No way around it: 2008 has been a tough year. But sports can sometimes provide a haven from economic nastiness, and we needed that more than ever this year.
So here are my favorite sports moments from 2008. My only two criteria: I had to see these events or these people in person, and their accomplishments had to make my heart beat faster.
Come with me on this look back and you'll catch a glimpse of well-known names such as Michael Phelps, Stephen Curry and John Kasay, along with a former major league baseball star celebrating his 100th birthday and a teenager with Down Syndrome who made his first football tackle.
BEST RELAY RACE (AUGUST): I spent three weeks in Beijing in August covering the Summer Olympics. All of it fascinated me, but a few performances linger. One was the 4x100 men's freestyle relay. It featured Michael Phelps as its headliner and Cullen Jones -- the former N.C. State star who spent all summer training in Charlotte -- in a supporting role.
After 395 meters of that 400-meter race, France was first and the U.S. second. The French sent out their best swimmer, Alain Bernard, as their closer. Bernard was extremely arrogant, having told reporters before the race: "The Americans? We're going to smash them. That's what we came here for."
Instead, American swimmer Jason Lezak overtook Bernard by a fingernail at the wall. Phelps let loose a primal scream of celebration. Were it not for this race, Phelps wouldn't have collected all eight of those gold medals.
BEST INDIVIDUAL RACE (AUGUST): Jamaican sprinter Usain Bolt was a revelation in Beijing, breaking world records in the 100 and 200 meters. I liked Bolt's 200 race the best, because his astounding stride (Bolt is 6 feet 5) was on fuller display. He gobbled nothing but chicken nuggets before the race, then ran it in 19.30 seconds and proclaimed: "I blew my mind. And I blew the world's mind."
BEST BREAKOUT STAR (MARCH): Davidson guard Stephen Curry belonged to the Carolinas until the NCAA Tournament, when he went national with a series of amazing performances. My favorite was his 25-point second half against Georgetown on Easter Sunday in Raleigh. Davidson came back from 17 down to win.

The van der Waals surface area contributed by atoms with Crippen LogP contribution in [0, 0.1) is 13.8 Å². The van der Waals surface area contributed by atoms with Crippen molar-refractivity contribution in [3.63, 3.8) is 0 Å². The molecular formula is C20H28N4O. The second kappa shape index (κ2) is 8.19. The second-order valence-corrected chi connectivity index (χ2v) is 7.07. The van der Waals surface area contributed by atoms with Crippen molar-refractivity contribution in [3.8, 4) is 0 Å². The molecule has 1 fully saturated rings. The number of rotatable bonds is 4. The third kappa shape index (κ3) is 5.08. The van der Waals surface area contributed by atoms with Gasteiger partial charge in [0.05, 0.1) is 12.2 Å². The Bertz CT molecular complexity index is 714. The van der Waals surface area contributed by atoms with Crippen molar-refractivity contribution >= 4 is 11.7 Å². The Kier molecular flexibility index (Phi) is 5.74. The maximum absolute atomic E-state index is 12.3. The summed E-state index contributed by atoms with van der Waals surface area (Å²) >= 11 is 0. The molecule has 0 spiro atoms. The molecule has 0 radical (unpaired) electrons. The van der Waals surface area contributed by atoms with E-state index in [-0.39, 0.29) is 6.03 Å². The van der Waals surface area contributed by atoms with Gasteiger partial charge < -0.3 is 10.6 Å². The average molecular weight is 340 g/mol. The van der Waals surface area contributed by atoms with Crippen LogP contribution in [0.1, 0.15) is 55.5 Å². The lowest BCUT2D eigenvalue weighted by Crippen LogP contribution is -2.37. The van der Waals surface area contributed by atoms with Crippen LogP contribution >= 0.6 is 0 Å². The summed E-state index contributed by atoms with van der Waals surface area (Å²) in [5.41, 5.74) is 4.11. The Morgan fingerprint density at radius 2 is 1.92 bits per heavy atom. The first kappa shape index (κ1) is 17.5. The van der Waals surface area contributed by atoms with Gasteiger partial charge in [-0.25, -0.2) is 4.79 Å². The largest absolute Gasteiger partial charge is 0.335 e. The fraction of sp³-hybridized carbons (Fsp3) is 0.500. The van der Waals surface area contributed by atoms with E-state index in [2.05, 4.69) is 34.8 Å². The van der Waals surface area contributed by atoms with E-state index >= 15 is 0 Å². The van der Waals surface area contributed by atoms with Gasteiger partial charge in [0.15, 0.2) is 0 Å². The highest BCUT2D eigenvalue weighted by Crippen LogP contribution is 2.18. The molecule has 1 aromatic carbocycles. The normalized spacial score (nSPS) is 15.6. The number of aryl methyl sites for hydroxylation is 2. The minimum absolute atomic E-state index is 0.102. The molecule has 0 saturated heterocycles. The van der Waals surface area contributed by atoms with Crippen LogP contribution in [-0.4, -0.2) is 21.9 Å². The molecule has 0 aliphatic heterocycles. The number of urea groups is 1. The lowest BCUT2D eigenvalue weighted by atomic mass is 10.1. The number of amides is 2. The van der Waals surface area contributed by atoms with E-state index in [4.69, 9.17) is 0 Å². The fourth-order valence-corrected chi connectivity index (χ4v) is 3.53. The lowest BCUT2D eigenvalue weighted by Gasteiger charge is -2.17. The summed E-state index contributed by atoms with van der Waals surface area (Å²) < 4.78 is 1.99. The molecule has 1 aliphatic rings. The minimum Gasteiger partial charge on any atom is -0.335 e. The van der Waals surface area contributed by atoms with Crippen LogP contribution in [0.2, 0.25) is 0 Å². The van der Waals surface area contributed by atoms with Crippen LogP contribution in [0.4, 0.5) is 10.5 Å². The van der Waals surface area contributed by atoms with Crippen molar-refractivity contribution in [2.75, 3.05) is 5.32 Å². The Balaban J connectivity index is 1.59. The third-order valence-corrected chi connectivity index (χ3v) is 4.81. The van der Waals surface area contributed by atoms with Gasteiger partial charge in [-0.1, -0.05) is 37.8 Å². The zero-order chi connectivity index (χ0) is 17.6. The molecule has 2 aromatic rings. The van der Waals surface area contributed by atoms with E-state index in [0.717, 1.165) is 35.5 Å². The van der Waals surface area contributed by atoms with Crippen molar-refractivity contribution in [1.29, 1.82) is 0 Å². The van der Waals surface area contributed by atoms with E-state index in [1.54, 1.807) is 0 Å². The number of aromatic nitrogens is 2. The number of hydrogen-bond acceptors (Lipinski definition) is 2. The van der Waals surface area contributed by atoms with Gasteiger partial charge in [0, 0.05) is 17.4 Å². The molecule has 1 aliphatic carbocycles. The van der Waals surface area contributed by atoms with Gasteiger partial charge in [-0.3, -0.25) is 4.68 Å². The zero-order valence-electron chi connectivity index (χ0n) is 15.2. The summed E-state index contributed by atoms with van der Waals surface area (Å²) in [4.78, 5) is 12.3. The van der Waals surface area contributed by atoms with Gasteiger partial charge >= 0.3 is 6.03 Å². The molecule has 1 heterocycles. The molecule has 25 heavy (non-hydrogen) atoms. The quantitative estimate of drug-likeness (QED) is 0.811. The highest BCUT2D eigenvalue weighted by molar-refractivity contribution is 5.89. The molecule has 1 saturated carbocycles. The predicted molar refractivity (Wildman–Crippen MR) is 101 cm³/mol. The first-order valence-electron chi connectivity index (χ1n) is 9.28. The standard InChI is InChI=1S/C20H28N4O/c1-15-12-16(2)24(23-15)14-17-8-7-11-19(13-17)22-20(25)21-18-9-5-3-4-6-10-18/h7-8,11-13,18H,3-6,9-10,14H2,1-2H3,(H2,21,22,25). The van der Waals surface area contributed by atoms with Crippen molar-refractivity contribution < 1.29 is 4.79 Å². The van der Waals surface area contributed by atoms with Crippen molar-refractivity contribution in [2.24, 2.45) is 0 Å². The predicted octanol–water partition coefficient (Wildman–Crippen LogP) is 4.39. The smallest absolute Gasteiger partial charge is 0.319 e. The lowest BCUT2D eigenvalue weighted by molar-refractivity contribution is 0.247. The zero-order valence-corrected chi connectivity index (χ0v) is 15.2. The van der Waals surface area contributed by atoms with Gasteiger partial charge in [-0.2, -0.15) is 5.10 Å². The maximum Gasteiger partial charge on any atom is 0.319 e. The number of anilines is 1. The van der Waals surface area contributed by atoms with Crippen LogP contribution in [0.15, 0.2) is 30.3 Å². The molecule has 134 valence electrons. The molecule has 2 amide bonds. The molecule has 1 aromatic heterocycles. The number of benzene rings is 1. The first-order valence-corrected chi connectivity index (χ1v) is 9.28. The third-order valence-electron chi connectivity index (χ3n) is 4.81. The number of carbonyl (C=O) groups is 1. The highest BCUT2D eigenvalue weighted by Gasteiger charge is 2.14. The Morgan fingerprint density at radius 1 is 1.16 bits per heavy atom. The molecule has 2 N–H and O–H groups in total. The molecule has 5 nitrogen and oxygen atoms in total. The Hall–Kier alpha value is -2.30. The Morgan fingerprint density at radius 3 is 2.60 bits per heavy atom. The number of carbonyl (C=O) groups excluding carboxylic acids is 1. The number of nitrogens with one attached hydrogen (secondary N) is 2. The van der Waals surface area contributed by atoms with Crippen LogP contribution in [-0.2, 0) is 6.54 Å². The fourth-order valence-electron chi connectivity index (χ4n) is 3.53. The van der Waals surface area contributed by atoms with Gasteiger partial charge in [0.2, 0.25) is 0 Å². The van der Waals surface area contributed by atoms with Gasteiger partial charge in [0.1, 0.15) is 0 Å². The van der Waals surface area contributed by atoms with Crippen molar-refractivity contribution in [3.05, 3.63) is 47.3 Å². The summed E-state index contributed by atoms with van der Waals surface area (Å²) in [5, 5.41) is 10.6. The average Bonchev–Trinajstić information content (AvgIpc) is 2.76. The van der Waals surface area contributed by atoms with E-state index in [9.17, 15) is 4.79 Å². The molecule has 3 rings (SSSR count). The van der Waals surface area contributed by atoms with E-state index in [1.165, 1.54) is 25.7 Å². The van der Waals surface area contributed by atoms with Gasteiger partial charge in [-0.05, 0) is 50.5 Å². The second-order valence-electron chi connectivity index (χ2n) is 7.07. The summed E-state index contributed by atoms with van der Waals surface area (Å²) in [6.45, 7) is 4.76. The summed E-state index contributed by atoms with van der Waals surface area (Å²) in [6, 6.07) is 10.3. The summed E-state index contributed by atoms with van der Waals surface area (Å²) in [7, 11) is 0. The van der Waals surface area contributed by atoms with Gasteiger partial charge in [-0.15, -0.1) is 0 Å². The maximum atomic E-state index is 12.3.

You could list a half-dozen Curry performances here. My second favorite was far more recent. Curry scored 44 to beat N.C. State this month in Charlotte with LeBron James as his celebrity fan, watching from the front row.
BEST BIRTHDAY (JUNE): Bill Werber, the oldest living former major league baseball player, turned 100 years old in June in a south Charlotte retirement community. I spent a wonderful afternoon with Werber -- who was also Duke's first basketball All-American -- just prior to that birthday. Werber told me stories about playing alongside Babe Ruth 75 years ago, taking me back to a time when haircuts cost 35 cents and baseball on the radio was king.
BEST VISUALIZATION: Shalane Flanagan, a champion long-distance runner who graduated from North Carolina and now lives in Pittsboro, wasn't favored to win any medal in the women's 10,000 at the Olympics.
But when she started feeling pain, Flanagan forgot about China and pretended she was on some of her favorite running trails in the Research Triangle.
"I went to my happy place," Flanagan said. "When I started to hurt, I pretended it wasn't this huge stage with all these people watching. I visualized some of my training in North Carolina -- running among the trees. It helped."
Flanagan ended up winning a bronze and was as thrilled about that as any gold medalist in China.
BEST TAPE RECORDER (NOVEMBER): I had tried off and on for several years to get an exclusive interview with Charlotte Bobcats executive Michael Jordan, but it never happened. Finally, in early November, Jordan consented to a 30-minute interview with me.
I had bought a new tape recorder the week before. About halfway through the interview, Jordan dropped a bombshell, saying he would one day like to buy the Bobcats from majority owner Bob Johnson.
Right when he said that I had an awful thought: What if my new tape recorder wasn't working? I had stopped taking notes: Jordan was talking too fast. I couldn't see the red light to tell whether it was on or not.
Thankfully, it worked. But next time, I'm bringing two tape recorders anyway.
BEST TACKLE (NOVEMBER): Justin Weisner, a 17-year-old junior at Newton-Conover, was the ballboy and waterboy for the varsity football team there in 2007. But in 2008, Justin, who has Down Syndrome, wanted to play football himself -- despite not having any experience.
Because of big assists from his family, his doctor and his coaches, Justin did. He played sparingly on the JV team.
And on the last play of Newton-Conover's last home game, Justin made his only tackle of the season -- then was mobbed by teammates. To make the season even better, with Justin still serving as waterboy, Newton-Conover's varsity later won its first state championship.
BEST REDEMPTION (DECEMBER): The Panthers frittered away a 20-point lead in the fourth quarter at New Orleans three days ago, then won 33-31 when John Kasay hit a 42-yard field goal in the final seconds. The thrilling victory clinched a first-round playoff bye for Carolina. And it was sweet redemption for Kasay, who had missed a 50-yarder that would have beaten the New York Giants the week before. In a fantastic Panther season, I thought it was the biggest moment -- so far.
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